"Hi, Just wanted to ask a few follow up questions on the exhaust emission light. Now since the mechanic has erased the code. How long would it take for the problem to come again and it would it just help if I changed the oxygen sensor or the crankshaft sensor? Because if it comes when I am on the motorway heading home, I would not be able to go to a garage and my motorway journey tkaes 6 hours. I was wondering if for the symptoms I had mentioned earlier would prove for either a sensor to be faulty? Please help me. Many Thanks"
Please don't start a new question each time. Follow the link in your automated e-mail to come right back to this thread. I might not see your new question and the other people aren't going to want to jump into the middle of a conversation they know nothing about. That does you a disservice.
As far as how long it will take for the problem to act up again, there is know way to know that. If I knew the code, I could guess at some generalizations, but with intermittent problems it can be minutes, weeks, months, or never. That's why knowing the code is so important.
Changing random parts is not the answer, and it will add new variables to the problem. No two sensors are ever exactly the same. The Engine Computer has to learn the characteristics of the sensors by comparing them to each other and various operating conditions. When a problem is detected, it may not be bad enough or have lasted long enough yet to set a fault code, but it can prevent the computer from relearning the new sensor's readings. That can cause the engine to run worse due to the new sensor reading differently than the old one, or it can run better because the computer thinks there's a problem with that new sensor so it disregards it and "injects" pre-programmed backup values to run on.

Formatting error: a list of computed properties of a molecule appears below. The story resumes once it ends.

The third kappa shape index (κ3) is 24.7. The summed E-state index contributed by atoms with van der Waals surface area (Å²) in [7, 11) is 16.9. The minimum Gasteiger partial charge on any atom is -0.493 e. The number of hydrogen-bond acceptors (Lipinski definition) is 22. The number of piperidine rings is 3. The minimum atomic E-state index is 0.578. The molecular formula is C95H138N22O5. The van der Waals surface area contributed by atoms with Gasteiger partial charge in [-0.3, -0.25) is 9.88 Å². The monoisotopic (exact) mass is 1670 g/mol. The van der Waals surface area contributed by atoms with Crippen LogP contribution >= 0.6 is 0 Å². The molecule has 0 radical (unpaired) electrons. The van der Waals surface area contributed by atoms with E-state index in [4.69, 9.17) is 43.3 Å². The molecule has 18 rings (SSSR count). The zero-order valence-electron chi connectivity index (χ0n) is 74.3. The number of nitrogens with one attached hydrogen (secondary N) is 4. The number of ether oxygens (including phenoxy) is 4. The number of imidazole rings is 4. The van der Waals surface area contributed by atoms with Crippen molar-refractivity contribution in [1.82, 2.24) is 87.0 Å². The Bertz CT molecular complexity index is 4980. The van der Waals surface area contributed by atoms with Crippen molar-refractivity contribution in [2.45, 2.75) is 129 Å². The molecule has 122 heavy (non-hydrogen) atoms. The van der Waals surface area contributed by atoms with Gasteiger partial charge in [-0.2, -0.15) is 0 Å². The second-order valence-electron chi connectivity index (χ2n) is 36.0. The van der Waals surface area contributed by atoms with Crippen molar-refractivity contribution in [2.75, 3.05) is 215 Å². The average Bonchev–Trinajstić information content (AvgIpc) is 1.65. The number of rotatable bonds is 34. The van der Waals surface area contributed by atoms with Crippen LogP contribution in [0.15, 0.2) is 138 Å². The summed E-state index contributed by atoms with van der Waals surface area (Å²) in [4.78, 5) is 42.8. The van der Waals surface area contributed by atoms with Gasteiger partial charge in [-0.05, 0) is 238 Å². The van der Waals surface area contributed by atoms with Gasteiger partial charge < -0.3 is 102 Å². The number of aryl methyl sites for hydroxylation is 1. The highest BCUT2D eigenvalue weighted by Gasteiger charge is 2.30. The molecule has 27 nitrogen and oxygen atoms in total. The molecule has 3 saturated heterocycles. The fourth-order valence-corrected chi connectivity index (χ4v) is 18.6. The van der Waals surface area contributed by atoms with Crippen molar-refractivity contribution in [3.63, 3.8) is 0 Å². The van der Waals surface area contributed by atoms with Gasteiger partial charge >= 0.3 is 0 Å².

Your car is going to have multiple oxygen sensors. If one is defective, the computer will set the appropriate fault code. When they're working properly they simply report the amount of oxygen in the exhaust. If that amount is wrong, you don't replace the sensor; you find and fix the cause. Don't replace the messenger because you don't like the message. The oxygen sensors after the catalytic converter only report on its efficiency. They have no bearing at all on how the engine runs.
If the crankshaft position sensor fails, the engine will stop running. On some car brands those sensors sit high up on the engine where heat migrates to when the hot engine is stopped. Very often they fail by becoming heat-sensitive. The symptom commonly is the engine runs fine as long as you keep on driving and air is flowing over the engine, but when the engine is stopped for a few minutes, the heat makes the sensor fail resulting in a no-start condition until it cools down for about an hour, then it will work again.
Most commonly an engine misfire like you described originally is caused by old spark plugs and wires but there are many other potential causes. The fault code could be the result of that misfire, or it could be indicating the cause of the misfire. At this point you really have to wait for the problem to occur again so we can see what code is set.
Tuesday, January 7th, 2014 AT 2:39 PM